NDeRC has now spent a couple of solid years trying to work out what a blogging culture might look like in an integrated STEM community context. Above is a map of the NDeRC Blogosphere…its larger features…as of the end of May 2011. The blogosphere consists of individual blogs (some 50 of them), as well as common-interest blogs into which individual bloggers can cross-list their blog posts. These common blogs are organized by smaller units of common interest and effort, the collaboration blogs, or by the most common level of interest, the MichianaSTEM Community blog. If you’re interested in joining this blogging community, you can subscribe anytime–137 people have done this as of the time of this posting. Contact me if you’d like to blog:)
This visualization was created using Many Eyes, an IBM-sponsored social visualization site. (If you don’t see any visualization, just refresh your page.) This java-based visualization is interactive…click on it to interact. Then consider visiting the Many Eyes site to create your own:)
Stacy McCormack Named as 2011 Recipient of Paul W. Zitzewitz Excellence in Pre-College Teaching Award
By American Association of Physics Teachers on March 31, 2011 3:04 PM
College Park, Maryland, United States, February 14, 2011–The American Association of Physics Teachers (AAPT) announced today that the 2011 Paul Zitzewitz Excellence in Pre-College Physics Teaching Award winner is Stacy McCormack, a high school physics teacher at Penn High School in Mishawaka, IN. This award is in recognition of contributions to pre-college physics teaching and awardees are chosen for their extraordinary accomplishments in communicating the excitement of physics to their students.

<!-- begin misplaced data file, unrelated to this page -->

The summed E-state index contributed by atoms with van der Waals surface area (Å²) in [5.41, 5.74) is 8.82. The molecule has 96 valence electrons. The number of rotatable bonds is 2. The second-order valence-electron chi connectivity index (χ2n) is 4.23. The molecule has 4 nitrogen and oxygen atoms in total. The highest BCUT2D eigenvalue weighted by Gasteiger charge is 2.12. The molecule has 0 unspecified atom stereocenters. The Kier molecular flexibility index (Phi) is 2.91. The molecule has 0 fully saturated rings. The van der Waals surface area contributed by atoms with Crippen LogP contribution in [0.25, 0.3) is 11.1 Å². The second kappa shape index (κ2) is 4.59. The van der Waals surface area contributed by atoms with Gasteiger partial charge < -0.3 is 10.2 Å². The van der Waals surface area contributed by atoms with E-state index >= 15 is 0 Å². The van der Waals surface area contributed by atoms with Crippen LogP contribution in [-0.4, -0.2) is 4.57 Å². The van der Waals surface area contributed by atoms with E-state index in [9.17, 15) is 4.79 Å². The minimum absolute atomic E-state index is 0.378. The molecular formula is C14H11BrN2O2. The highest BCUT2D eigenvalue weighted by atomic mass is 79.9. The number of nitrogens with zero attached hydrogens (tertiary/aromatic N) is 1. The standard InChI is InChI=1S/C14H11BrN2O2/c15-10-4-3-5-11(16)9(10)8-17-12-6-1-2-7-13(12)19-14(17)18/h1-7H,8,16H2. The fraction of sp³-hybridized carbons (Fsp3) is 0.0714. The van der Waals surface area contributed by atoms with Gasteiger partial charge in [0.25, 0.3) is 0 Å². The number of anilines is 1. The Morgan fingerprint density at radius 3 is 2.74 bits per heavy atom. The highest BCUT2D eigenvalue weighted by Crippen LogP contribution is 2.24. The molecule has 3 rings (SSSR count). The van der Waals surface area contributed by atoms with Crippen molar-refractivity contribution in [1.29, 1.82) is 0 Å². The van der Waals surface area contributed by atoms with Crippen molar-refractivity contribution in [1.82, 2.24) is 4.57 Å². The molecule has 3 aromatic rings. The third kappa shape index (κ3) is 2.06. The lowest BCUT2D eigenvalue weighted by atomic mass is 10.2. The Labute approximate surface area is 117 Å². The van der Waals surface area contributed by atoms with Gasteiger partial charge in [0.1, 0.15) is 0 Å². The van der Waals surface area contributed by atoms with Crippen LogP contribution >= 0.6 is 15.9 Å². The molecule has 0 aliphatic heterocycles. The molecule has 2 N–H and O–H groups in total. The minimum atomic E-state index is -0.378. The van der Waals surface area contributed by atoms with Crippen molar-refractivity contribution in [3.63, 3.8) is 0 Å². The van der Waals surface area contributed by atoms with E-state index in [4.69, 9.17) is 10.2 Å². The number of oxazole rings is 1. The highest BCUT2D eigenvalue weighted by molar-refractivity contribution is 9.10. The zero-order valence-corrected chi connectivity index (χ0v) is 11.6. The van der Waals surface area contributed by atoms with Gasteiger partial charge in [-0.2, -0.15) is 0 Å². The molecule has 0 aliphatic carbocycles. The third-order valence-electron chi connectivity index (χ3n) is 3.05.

Steve Hope, Principal of Penn High School said, “Stacy is nothing short of a master teacher. She maintains high standards, teaches to every modality through a wide variety of creative assignments, differentiates her instruction to meet individual needs, personalizes instruction, incorporates current technology, and uses current research to guide her teaching. Stacy creates an atmosphere of support, healthy risk taking, and camaraderie in her classes. She has taken technology and integrated that with her best practices to further motivate and engage students.”
McCormack has a BS in Secondary Education from Indiana University and earned her MA in Physics Education from Ball State University. She has received numerous awards including Indiana State Teacher of the Year 2011, Penn-Harris-Madison 2010 Teacher of the year, and the Martha Lee and Bill Armstrong Teacher Educator award. She has been involved in the Quarknet Research Experience for Teachers program at the University of Notre Dame and she was selected as one of five teachers in the United States to attend a three-week conference at CERN (European Organization for Nuclear Research) in Geneva, Switzerland during the summer of 2006.
A member of AAPT and teacher of First Year Physics, Integrated Chemistry/Physics, and online adjunct instructor of Astronomy, Physics, and Physical Science classes for Ivy Tech Community College, she is also the author of Teacher Friendly Physics, a book designed to help science teachers plan affordable lab projects.
On her selection for this recognition, McCormack said, “I am extremely honored to accept the Paul W. Zitzewitz Award for Excellence in Pre-College Physics Teaching at the Summer AAPT meeting in Omaha. Thank you so much for recognizing the important role of high school physics educators across the country. It means the world to me to receive this award.”